US President Donald Trump and I share an odious attribute.
Late last year we were both flung from office by our respective electorates on virtually the same day. He lost the position of global omnipotence that is the US presidenvy. I lost the position of global irrelevance that is a local councillor at the City of Port Phillip. We were cocks of the walk but are now feather dusters.
Since his loss, Trump has behaved disgracefully, undermining his country’s democracy. What does the role of our losses play in our vocational afterlife? Does the magnitude of pain experienced by Trump’s electoral loss play any role in his awful, antidemocratic conduct?
In his public narrative Trump uses the loss/success dichotomy a lot. He has celebrated his own success, even when his business success was dependent on his daddy’s deep pockets to shield him from his many bankruptcies. On the other hand, one of his potent accusations is to label someone a “loser”. Mitt Romney, John McCain, Senate Minority Leader Chuck Schumer and, most disgracefully, American soldiers who died overseas in battle have all
earned this damning indictment. Now he and I are losers too.
I was a councillor and four-time mayor of the City of Port Phillip. This is the second time I have lost an election and so I am unfortunately conversant with the anguish of loss and the way it can mess with your head.
The first time, in 2008, I was killed off after a brutal campaign. A partisan film was made about how dreadful a decision of mine was. I was seriously damaged and my behaviour was affected accordingly.
I see echoes of Trump in myself 2008 self. I was bitter and surprised when I should have known what was inevitable. I was psychologically adrift, although not as unmoored as Trump appears to be. I took months to gather myself.
With this loss, I am more resilient and so can opine with some objectivity about the extent to which Trump’s appalling behaviour may be explained partially at least by the torment and ignominy of electoral loss.
Let’s look at some of the evidence.
The first time I lost, I was contacted by a friend who had been a minister in the Queensland government. Her ministry had been touched by a drinking scandal and even her cabinet position couldn’t save her seat at the next election. She was unceremoniously dumped.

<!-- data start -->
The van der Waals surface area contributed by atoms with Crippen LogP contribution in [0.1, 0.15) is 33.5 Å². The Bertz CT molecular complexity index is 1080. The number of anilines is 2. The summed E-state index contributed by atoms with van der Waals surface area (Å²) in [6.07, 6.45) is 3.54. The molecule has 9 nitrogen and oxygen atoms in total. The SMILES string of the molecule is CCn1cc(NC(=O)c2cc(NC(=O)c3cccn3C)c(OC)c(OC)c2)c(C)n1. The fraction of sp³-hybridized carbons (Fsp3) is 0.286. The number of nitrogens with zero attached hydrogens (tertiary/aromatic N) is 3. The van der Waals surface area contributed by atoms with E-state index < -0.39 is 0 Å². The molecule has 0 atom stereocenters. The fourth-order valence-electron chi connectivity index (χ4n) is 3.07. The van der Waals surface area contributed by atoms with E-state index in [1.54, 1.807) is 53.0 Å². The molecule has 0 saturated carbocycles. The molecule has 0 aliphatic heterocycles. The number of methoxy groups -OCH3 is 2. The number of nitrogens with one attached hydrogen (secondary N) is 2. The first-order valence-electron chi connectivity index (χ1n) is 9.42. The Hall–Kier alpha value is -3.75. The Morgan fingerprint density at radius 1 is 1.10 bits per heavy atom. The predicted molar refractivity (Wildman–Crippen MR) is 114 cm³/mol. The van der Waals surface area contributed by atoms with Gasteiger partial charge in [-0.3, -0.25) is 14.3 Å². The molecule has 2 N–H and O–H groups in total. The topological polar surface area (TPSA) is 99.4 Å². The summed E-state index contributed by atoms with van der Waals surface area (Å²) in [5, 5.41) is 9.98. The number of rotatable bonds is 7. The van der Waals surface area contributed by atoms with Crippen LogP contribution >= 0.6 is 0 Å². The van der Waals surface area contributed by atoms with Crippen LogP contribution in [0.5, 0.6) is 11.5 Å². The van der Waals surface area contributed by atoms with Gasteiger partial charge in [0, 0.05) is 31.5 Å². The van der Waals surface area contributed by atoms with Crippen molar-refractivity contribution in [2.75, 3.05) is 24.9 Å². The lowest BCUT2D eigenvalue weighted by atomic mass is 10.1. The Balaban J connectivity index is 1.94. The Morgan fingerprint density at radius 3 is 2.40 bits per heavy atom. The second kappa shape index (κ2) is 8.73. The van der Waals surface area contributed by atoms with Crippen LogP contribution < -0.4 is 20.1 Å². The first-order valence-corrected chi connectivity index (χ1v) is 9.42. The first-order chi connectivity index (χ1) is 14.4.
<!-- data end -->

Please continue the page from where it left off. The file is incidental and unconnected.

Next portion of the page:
After my demise she took me to lunch. She warned me that life would change irretrievably. Her example was her phone. It went as silent as a grave. Utterly unused to a phone not constantly ringing she assumed it was broken and rang the service provider to complain.
The phone was fine but she wasn’t. She left the state and returned to Victoria.
An officer with the parliamentary library has spoken to me of the invisible problem of parliamentarians after they lose their seats. They struggle with maintaining their mental health for at least six months. You see them haunting the parliamentary dining room years after their demise.
Former foreign affairs minister Gareth Evans coined the phrase “relevance deprivation syndrome” about being in opposition but it is now taken to refer also to electoral loss. It is much more than that for some. It amounts to the annihilation of the self. One’s identity is destroyed leading to anomie, pain and denial.
Trump’s extreme behaviour is not only pertinent to the conduct of short-term global political matters but also affects the man’s legacy.
For those with ambition, legacy is important, and dealing with loss is fundamental to how that legacy is viewed. There have been great concession speeches that paradoxically enhance legacy at a time when a career is ended or at least wounded.
There is an irony that politicians who have failed to cut through with the community do so with a dignified departure. John McCain in the US gave a brilliant concession as did Bill Shorten recently in Australia. Their legacy grew in stature as a result. Trump’s legacy is teetering on being ridiculous, demonic and treacherous.
It might seem ludicrous to compare the most powerful office in the world with my scarcely noticed non-election in the third tier of government in a small corner of a different hemisphere at the other end of the world.
But the Donald and I share one big attribute: we both lost something that gave us meaning. Our failures will have ramifications for us. He appeared so scared of loss that he prepared the ground by claiming electoral fraud months in advance of the election, damning his own democracy without compunction.
My view, for what it’s worth, is that Trump’s dangerous hijinks should be viewed through the prism of his loss. I don’t urge compassion but castigation. He is undermining the peaceful transition of power, the cornerstone of democracy. His pain is palpable and should be understood so we get a more rounded understanding of what is happening to this dangerously wounded bull.
Dick Gross AM was a councillor at Port Phillip for 17 years, four times mayor and former president of the Municipal Association of Victoria. He now lectures in climate change at the University of Melbourne and co-hosts The Accidental Writer on Studio E.